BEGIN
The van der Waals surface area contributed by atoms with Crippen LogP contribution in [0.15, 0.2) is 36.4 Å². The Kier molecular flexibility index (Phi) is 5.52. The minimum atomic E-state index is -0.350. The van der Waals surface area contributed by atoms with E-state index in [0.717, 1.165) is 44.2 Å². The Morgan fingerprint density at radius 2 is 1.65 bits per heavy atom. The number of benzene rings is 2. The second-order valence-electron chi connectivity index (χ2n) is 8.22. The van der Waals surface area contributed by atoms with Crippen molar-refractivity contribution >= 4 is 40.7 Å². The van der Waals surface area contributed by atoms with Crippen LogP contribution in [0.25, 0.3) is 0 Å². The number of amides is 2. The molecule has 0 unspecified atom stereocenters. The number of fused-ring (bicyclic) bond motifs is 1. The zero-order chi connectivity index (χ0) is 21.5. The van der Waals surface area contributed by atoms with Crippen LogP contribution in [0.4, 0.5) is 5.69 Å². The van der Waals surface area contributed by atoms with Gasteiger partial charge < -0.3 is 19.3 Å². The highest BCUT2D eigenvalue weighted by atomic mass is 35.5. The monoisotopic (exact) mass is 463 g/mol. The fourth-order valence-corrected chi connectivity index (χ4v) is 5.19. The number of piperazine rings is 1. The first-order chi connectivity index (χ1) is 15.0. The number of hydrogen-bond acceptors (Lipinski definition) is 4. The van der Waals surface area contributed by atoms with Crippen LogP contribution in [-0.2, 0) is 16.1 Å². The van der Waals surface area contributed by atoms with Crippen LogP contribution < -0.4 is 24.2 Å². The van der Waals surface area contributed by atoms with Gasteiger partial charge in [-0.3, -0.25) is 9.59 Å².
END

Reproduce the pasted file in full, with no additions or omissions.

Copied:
The van der Waals surface area contributed by atoms with Crippen LogP contribution in [0.15, 0.2) is 36.4 Å². The Kier molecular flexibility index (Phi) is 5.52. The minimum atomic E-state index is -0.350. The van der Waals surface area contributed by atoms with E-state index in [0.717, 1.165) is 44.2 Å². The Morgan fingerprint density at radius 2 is 1.65 bits per heavy atom. The number of benzene rings is 2. The second-order valence-electron chi connectivity index (χ2n) is 8.22. The van der Waals surface area contributed by atoms with Crippen molar-refractivity contribution >= 4 is 40.7 Å². The van der Waals surface area contributed by atoms with Crippen LogP contribution in [0.25, 0.3) is 0 Å². The number of amides is 2. The molecule has 0 unspecified atom stereocenters. The number of fused-ring (bicyclic) bond motifs is 1. The zero-order chi connectivity index (χ0) is 21.5. The van der Waals surface area contributed by atoms with Crippen LogP contribution in [0.4, 0.5) is 5.69 Å². The van der Waals surface area contributed by atoms with Gasteiger partial charge < -0.3 is 19.3 Å². The highest BCUT2D eigenvalue weighted by atomic mass is 35.5. The monoisotopic (exact) mass is 463 g/mol. The fourth-order valence-corrected chi connectivity index (χ4v) is 5.19. The number of piperazine rings is 1. The first-order chi connectivity index (χ1) is 15.0. The number of hydrogen-bond acceptors (Lipinski definition) is 4. The van der Waals surface area contributed by atoms with Crippen LogP contribution in [-0.2, 0) is 16.1 Å². The van der Waals surface area contributed by atoms with Crippen LogP contribution < -0.4 is 24.2 Å². The van der Waals surface area contributed by atoms with Gasteiger partial charge in [-0.3, -0.25) is 9.59 Å².